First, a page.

The Surprisingly Low-Tech Way NASA Decides When to Blow Up a Rocket

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When the Antares rocket exploded seconds after launch on Tuesday night, NASA was able to account for all its employees very quickly after the failure thanks to a clearly very well-practiced protocol. The launch gave us a peek into the processes that dictate every rocket launch, and one of them was particularly surprising.

In the press conference following the explosion, we learned that as Antares began behaving "erratically" a few seconds after liftoff, the launch crew responsible for tracking it initiated something called the flight termination system—which essentially pulls the plug on a rocket launch before it can climb too high and cause potential damage as it malfunctions. But who makes that decision, and with what split-second information?

In a fascinating story in National Geographic today entitled Why NASA Blew Up a Rocket Just After Launch, Brad Scriber explains. According to Scriber—who watched the Antares failure in person on Wallops Island—two employees at every launch play an important and dangerous role at every launch. Rather than staying protected with the rest of the team, these employees watch the launch's first few seconds from behind carefully positioned wood and wire frames.


Why? Because at this point, radar is too imprecise to track the rocket's position—and human sight is more reliable. Scriber writes:

In the early seconds of a launch, when the rocket is near the ground, there is too much interference from trees and nearby structures for radar and other monitoring systems to be accurate. So spotters watch the launch through wooden viewing frames fitted with guide wires. If the rocket crosses behind a wire, they know it's veering off track and they send up an alarm telling the safety officers to abort. Then they seek shelter.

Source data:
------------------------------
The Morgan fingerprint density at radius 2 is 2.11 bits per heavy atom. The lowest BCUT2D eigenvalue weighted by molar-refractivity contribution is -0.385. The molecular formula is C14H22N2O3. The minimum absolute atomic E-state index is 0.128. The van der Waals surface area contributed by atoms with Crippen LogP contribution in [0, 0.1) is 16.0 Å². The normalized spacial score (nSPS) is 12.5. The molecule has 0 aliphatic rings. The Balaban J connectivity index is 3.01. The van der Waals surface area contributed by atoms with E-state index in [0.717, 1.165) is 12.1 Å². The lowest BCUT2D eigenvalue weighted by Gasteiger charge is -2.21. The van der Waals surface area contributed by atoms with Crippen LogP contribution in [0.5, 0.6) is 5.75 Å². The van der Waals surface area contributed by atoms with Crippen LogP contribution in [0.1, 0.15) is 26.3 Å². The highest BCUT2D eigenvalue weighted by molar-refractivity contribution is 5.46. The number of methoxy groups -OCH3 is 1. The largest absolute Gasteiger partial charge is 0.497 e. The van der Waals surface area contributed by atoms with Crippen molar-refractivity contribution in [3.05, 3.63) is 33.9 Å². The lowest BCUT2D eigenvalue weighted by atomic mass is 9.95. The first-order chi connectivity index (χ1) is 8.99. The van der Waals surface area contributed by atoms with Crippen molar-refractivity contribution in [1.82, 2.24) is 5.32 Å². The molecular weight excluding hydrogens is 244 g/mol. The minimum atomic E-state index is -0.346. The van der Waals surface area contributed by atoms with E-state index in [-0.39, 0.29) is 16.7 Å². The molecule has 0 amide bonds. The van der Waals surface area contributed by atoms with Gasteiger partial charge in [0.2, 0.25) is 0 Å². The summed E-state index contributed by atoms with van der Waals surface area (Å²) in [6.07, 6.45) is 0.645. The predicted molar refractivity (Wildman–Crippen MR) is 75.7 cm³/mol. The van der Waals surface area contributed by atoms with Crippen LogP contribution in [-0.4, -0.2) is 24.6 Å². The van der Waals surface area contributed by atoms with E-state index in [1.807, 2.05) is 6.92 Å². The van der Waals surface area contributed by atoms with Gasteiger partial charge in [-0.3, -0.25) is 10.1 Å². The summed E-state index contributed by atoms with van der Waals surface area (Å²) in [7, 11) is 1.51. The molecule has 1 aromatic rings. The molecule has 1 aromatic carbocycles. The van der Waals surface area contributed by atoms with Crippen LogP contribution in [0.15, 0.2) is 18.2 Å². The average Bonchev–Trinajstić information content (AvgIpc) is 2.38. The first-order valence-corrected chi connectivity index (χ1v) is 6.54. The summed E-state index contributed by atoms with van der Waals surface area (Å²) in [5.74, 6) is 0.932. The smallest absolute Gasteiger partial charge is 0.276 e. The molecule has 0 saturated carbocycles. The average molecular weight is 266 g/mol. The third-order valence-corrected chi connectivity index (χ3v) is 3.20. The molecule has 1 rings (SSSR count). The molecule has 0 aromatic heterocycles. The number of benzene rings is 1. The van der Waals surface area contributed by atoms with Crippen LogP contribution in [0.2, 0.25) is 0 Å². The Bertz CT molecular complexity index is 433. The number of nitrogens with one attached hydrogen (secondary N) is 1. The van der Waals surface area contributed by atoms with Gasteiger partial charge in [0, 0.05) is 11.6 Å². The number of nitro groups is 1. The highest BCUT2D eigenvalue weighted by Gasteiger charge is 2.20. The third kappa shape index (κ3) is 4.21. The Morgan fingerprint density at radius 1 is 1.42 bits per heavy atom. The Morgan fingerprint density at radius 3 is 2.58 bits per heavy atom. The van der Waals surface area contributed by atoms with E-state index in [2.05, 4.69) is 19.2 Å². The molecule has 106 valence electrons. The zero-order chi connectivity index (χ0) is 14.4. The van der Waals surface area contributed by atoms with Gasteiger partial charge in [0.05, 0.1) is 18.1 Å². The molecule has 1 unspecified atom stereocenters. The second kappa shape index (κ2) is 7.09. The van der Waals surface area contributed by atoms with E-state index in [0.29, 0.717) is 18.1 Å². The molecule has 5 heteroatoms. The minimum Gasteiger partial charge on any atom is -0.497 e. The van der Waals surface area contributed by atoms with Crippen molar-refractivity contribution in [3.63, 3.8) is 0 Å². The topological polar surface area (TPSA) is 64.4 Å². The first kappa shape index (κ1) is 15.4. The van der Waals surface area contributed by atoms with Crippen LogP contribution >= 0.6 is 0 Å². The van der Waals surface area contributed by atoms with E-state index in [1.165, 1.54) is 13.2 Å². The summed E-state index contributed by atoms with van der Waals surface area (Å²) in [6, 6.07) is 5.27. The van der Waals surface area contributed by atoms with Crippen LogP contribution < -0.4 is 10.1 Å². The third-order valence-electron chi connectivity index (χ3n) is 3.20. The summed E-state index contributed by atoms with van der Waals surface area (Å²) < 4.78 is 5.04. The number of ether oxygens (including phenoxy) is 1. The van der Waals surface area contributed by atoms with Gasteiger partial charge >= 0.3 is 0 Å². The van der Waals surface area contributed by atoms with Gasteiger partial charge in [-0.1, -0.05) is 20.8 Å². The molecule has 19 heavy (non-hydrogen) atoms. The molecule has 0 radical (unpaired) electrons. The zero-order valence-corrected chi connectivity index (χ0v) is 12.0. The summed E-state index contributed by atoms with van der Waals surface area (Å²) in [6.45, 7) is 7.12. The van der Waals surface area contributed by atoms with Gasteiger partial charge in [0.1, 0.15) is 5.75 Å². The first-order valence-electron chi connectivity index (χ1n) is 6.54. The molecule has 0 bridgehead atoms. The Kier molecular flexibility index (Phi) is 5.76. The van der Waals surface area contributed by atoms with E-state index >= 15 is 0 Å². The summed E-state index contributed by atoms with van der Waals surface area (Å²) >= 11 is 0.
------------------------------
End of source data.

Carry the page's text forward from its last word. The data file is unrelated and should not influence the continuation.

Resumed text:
According to a 2008 Popular Mechanics story about these Range Safety employees, they're responsible for manning the Launch Termination call for the first full two minutes of flight. "If something happens when it's just off the pad, there's only a couple of seconds [to react]," a former NASA shuttle commander told the magazine.

It's fascinating to know that plain sight plays such a huge role one of humanity's most complex and sophisticated technological achievements. After all, human errors have been responsible for at least one massive rocket launch screw up, known as the Most Expensive Hyphen in History, when a single errant hyphen in a launch code caused a $60 million rocket to explode in 1962. But it seems that in the end, we still have to trust our own eyes. [National Geographic]


Lead image: AP Photo/NASA, Joel Kowsky